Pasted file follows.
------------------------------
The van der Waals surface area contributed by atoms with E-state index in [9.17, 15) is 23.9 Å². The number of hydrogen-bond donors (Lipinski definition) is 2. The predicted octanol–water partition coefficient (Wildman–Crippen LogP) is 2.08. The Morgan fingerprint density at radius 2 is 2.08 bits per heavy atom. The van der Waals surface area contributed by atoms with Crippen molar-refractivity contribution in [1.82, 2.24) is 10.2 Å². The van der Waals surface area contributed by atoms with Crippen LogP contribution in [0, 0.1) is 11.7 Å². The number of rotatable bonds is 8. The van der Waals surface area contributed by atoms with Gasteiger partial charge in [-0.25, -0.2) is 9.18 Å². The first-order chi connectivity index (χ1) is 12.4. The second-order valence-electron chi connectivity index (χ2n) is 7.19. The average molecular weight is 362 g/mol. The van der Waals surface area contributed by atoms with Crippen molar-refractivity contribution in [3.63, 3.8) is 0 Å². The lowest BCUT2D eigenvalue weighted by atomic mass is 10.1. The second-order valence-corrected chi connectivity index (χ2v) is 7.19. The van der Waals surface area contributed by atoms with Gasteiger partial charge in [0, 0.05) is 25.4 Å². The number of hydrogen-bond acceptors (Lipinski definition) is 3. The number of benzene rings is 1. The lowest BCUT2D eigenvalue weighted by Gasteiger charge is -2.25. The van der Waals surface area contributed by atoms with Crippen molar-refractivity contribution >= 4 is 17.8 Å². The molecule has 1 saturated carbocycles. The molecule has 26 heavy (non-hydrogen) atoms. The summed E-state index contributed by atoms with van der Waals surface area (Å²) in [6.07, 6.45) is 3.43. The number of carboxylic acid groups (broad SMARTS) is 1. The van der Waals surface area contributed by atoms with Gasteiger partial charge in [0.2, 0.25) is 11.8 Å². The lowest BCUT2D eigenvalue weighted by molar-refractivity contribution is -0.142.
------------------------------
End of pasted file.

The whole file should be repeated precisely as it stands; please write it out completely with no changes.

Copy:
The van der Waals surface area contributed by atoms with E-state index in [9.17, 15) is 23.9 Å². The number of hydrogen-bond donors (Lipinski definition) is 2. The predicted octanol–water partition coefficient (Wildman–Crippen LogP) is 2.08. The Morgan fingerprint density at radius 2 is 2.08 bits per heavy atom. The van der Waals surface area contributed by atoms with Crippen molar-refractivity contribution in [1.82, 2.24) is 10.2 Å². The van der Waals surface area contributed by atoms with Crippen LogP contribution in [0, 0.1) is 11.7 Å². The number of rotatable bonds is 8. The van der Waals surface area contributed by atoms with Gasteiger partial charge in [-0.25, -0.2) is 9.18 Å². The first-order chi connectivity index (χ1) is 12.4. The second-order valence-electron chi connectivity index (χ2n) is 7.19. The average molecular weight is 362 g/mol. The van der Waals surface area contributed by atoms with Crippen molar-refractivity contribution in [3.63, 3.8) is 0 Å². The lowest BCUT2D eigenvalue weighted by atomic mass is 10.1. The second-order valence-corrected chi connectivity index (χ2v) is 7.19. The van der Waals surface area contributed by atoms with Gasteiger partial charge in [0, 0.05) is 25.4 Å². The number of hydrogen-bond acceptors (Lipinski definition) is 3. The number of benzene rings is 1. The lowest BCUT2D eigenvalue weighted by Gasteiger charge is -2.25. The van der Waals surface area contributed by atoms with Crippen molar-refractivity contribution >= 4 is 17.8 Å². The molecule has 1 saturated carbocycles. The molecule has 26 heavy (non-hydrogen) atoms. The summed E-state index contributed by atoms with van der Waals surface area (Å²) in [6.07, 6.45) is 3.43. The number of carboxylic acid groups (broad SMARTS) is 1. The van der Waals surface area contributed by atoms with Gasteiger partial charge in [0.2, 0.25) is 11.8 Å². The lowest BCUT2D eigenvalue weighted by molar-refractivity contribution is -0.142.